On her way home from work, the girl encounters an injured stranger whose name is Jonah. Soon, she will understand that Jonah belongs to a generation of Vampires that serve even darker forces. Jonah and the few like him, are fighting with help from an unlikely ally – a rogue Angel, named Gabriel.

In the crossfire between good and evil, love and hate, and life and death, the girl learns her name: Lailah. But when the lines between black and white begin to blur, where in the spectrum will she find her place? And with whom?

Gabriel and Jonah both want to protect her. But Lailah will have to fight her own battle to find out who she truly is.

Description taken from Goodreads.

DNF at 152.

I can see why LAILA is such a success. It holds very mainstream ideals, for one thing. I’m not totally against paranormal romance. In fact, I’ve loved many paranormal books, but I just couldn’t get into this story. There were so many things I just could not agree with and so many things I felt were one-dimensional, totally unnecessary or disgusting. That being said, I loved SO many of the twists and turns behind this book. I really was not expecting many of them, making this book okay at times. It was still disappointing, but I think the biggest issue was that I expected too much for LAILA from the hype that I’d heard.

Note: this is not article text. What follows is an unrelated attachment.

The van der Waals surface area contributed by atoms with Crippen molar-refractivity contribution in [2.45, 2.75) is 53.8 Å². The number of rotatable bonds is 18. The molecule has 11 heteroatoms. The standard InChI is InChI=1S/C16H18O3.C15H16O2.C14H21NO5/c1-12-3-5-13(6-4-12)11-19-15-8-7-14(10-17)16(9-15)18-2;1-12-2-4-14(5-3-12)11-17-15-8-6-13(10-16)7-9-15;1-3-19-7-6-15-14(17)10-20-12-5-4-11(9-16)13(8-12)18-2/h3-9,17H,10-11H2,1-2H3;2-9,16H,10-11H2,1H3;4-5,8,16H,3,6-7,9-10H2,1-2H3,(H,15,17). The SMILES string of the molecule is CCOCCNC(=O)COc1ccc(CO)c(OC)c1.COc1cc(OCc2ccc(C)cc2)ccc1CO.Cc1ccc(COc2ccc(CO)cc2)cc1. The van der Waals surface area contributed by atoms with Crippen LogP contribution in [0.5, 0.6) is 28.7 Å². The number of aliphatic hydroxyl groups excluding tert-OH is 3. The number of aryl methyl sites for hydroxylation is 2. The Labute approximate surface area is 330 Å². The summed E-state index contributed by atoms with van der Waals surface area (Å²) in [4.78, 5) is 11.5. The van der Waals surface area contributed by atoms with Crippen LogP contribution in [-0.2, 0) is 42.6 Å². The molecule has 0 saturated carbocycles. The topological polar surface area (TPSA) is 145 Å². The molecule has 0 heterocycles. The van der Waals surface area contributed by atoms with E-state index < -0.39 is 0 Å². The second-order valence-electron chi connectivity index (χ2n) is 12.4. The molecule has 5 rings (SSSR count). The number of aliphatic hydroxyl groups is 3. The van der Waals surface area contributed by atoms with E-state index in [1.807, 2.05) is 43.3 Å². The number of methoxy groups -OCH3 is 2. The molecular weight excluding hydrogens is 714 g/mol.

disappointed gif

And really, I do think that LAILA had a few good ideas. I mean–it’s popular! The idea of an angel and a vampire and new mythology and a girl caught between them, it’s poetical. But I didn’t see it as poetical. I couldn’t see it as poetical, especially when the brilliantly smart and ever-clever and utterly powerless, pathetic Francesca does things like complaining to guys about them hanging out with other girls when dear saint Francesca over here is STILL DECIDING WHICH GUY SHE WANTS TO GO WITH. Human beings are not toys.

your love is weird gif

AND IT’S NOT ONLY THAT. After I was disappointed AND continually disgusted by certain characters **COUGH** JONAH **COUGH COUGH COUGH** I decided to keep on going with the story and persevere in the hopes that the ending would bring about some sort of satisfaction.

i've made a mistake gif

a horrible decision gif


The only thing I could truly begin to appreciate in LAILAH was Gabriel. I enjoyed how truly decent of a person that he was, or tried to be. I liked the way that he was set up, but in the end I had hoped that he’d have more dimension to him. With more exploration, he could be a fantastic character.

Overall, I just couldn’t bring myself to love or even like this book. Francesca is so seriously skewed in her idea of right and wrong and what people should and should not do, when really she should be LOOKING AT HERSELF BECAUSE SHE IS THE BIGGEST ISSUE HERE. I wasn’t in love with the writing or the pace. Both were incredibly choppy, but I could’ve dealt with it. It’s the characters and the way that Kelly manipulates them into plot points that I cannot and do not want to understand that truly flipped me off the boat. 1 star (very close to a 1.5, but I just could not).

done just done gif

pg count for the kindle edition: 352

Series: The Styclar Saga